If cheatin’s wrong, I don’t want to be right

e-mail Pete

Kenny Rogers had a foreign substance on his pitching hand. Some sort of brown substance that looked an awful lot like a pine tar mixture was captured by the FOX TV cameras in Game Two. So what. That’s the message from baseball anyway.

But in the World Series, in the age of mega media, at first the indifference from the game of baseball feels like a big deal. ESPN tells us so. The outrage from pundits nationwide called for Rogers’ suspension. In other sports the words would fly and the penalties to follow.

But baseball has never much cared about cheating. You’re considered a crafty veteran if you can steal signs. And it took an act of Congress to get a real steroids policy. Gaylord Perry, although a known cheater, still managed to earn a place in Cooperstown. For more on the best cheaters in baseball, take a look at this list compiled at espn.com. My favorite is John McGraw. Now that’s cheating. None of this sneaking some pine tar on the hand. He’d spike your mother for an extra base.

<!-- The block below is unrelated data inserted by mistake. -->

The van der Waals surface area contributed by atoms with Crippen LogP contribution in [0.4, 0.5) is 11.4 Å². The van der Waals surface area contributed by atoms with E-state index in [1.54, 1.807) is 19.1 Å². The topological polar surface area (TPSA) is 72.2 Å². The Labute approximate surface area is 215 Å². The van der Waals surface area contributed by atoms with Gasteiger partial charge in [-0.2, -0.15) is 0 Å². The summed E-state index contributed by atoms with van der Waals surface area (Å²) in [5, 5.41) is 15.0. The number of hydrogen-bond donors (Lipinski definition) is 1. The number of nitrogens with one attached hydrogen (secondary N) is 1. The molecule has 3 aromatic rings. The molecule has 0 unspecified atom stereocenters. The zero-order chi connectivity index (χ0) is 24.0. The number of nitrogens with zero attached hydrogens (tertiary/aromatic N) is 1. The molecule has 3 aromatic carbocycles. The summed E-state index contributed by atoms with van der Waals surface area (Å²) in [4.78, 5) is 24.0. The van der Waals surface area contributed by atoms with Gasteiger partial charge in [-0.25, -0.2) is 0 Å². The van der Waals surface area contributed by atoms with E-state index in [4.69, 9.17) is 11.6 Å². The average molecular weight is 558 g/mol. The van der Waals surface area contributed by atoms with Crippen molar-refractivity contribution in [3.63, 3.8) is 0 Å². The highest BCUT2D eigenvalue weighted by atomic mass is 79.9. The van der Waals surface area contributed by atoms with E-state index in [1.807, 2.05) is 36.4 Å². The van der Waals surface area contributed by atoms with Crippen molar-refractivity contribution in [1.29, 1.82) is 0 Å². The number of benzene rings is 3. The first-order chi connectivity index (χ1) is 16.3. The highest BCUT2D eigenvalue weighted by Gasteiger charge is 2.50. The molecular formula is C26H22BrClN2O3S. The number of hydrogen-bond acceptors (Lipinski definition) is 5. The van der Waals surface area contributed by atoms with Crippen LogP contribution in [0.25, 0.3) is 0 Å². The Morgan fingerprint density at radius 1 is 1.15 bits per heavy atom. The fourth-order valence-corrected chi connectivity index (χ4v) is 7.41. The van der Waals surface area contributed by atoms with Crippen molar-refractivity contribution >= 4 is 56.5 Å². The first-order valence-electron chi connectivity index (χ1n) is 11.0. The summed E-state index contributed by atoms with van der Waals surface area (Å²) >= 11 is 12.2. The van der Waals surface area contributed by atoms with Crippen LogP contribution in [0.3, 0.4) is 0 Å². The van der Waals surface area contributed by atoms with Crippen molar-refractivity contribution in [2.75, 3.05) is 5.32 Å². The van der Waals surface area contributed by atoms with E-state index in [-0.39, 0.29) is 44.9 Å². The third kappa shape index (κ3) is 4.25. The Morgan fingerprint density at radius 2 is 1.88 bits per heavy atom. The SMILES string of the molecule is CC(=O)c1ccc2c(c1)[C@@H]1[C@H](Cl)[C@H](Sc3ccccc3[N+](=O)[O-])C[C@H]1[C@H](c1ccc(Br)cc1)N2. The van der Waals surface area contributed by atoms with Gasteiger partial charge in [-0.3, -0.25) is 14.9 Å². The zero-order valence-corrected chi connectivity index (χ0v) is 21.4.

And baseball is right not to make much of cheating. Right in that the sport has never been more popular. Another season, another attendance record for MLB (yes, at stadiums other than Oriole Park fans are flocking). The television ratings remain strong, enough so that the mighty NFL won’t go head to head with the World Series. There was no Sunday Night Football on October 22nd. Instead a triple header of Heroes reruns found its way to NBC. Since circumventing the rules is a sport itself, and the fans don’t really care, why would the league cater to the media for something at this point that could never be proven? That’s bad business, and with a multi-billion dollar TV contract just signed, big business wins out.

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